Comments (7)

  1. Complete rubbish! While many employees in banks are bullied, suffer discrimination etc, employers know they can get away with it. It is extremely hard to provide evidence of your claim because your collagues will not support you against your employer and most employees simply do not have the money to take their claim to court. So most employers get away with murder. In my case, a director with a substance abuse problem tried to attack me in the office in front of the rest of the team. Of course, no one saw anything and they tried to exit me for supposed performance issues even though they had literally just paid me a big bonus. However, I was smart enough to have been collecting very damaging evidence of the unprofessional behaviour I was subjected to over a period of time, so the bank decided to settle instead of damaging their reputation by having this evidence viewed in the public domain. Banks can afford very expensive lawyers and will try to undermine you in any way they can, you have to be very tough and independent if you intend to take them on. I did and I won, but don’t expect anyone to stand by you!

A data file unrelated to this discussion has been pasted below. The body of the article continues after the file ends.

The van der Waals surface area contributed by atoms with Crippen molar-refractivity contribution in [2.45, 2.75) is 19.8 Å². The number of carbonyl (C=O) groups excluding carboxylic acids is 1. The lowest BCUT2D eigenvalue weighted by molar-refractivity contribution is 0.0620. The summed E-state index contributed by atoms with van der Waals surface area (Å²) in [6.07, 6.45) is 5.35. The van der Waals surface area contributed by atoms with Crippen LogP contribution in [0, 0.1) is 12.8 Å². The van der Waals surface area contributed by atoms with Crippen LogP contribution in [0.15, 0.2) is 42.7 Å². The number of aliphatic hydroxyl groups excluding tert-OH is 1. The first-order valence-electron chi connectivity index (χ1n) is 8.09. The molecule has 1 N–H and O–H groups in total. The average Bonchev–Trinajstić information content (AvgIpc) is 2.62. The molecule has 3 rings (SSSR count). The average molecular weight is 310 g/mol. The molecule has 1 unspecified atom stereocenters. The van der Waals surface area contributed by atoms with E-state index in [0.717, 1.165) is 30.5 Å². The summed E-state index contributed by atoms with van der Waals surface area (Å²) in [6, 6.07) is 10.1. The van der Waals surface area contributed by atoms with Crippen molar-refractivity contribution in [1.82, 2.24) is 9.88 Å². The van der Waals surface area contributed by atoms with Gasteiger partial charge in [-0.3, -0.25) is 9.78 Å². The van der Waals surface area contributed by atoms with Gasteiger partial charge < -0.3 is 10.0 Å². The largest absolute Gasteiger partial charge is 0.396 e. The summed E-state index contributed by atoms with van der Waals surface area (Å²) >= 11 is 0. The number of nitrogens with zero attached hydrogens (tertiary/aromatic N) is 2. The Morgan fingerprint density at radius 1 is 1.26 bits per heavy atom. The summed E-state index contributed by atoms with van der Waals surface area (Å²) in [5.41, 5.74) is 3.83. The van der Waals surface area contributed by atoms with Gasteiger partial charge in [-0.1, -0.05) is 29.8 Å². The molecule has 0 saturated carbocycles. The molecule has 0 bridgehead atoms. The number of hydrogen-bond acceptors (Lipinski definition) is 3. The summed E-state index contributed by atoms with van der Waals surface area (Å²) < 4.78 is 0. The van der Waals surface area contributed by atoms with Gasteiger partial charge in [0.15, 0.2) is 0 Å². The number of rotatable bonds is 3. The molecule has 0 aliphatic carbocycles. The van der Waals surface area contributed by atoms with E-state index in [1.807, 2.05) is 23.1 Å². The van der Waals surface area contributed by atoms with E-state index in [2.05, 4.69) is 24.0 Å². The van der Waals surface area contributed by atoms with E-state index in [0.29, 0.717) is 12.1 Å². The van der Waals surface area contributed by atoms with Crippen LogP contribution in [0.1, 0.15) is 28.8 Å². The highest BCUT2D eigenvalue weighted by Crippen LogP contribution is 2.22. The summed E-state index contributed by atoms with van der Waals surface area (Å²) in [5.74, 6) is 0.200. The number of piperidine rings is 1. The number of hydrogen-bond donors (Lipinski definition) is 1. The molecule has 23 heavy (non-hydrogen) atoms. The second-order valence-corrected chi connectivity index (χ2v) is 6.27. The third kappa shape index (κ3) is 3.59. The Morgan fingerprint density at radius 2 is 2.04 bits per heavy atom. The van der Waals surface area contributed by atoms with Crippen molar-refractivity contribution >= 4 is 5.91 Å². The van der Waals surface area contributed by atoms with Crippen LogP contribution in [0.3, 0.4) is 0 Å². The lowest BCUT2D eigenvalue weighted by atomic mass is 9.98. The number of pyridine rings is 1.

2. If you need to engage an employment lawyer, try to get a recommendation from a friend etc. You need to be careful about contacting firms which advertise on city websites, since they tend to charge very high fees knowing bankers can pay them. But you don’t have any gurarantee of the quality of their work or how hard they will fight to win your case. It is extremely difficult to bring in a new solicitor once you have started your case, if you find out the one you appointed is not competent

  3. What this article overlooks is that when you get your package you need to get a solicitor to look over the bank’s standard compromise agreement and at that time as a matter of practice, the solicitor will advise you to consider any other claim you may have against your employer which would be affected by signing the compromise. I suspect solicitors do not always warn employees how hard it is to take an employer to court and most banks do not simply give away money at the slightest threat of litigation. Banks have their own tactics like waiting for the employee to run out of money, knowing they have deep pockets and they can afford to wait for you to become in debt, stressed out and finally give up on your claim before you reach the court date. People talk lightly of suing employers and getting an out of court settlement, but in reality you need a lot of evidence and money if you are going to succeed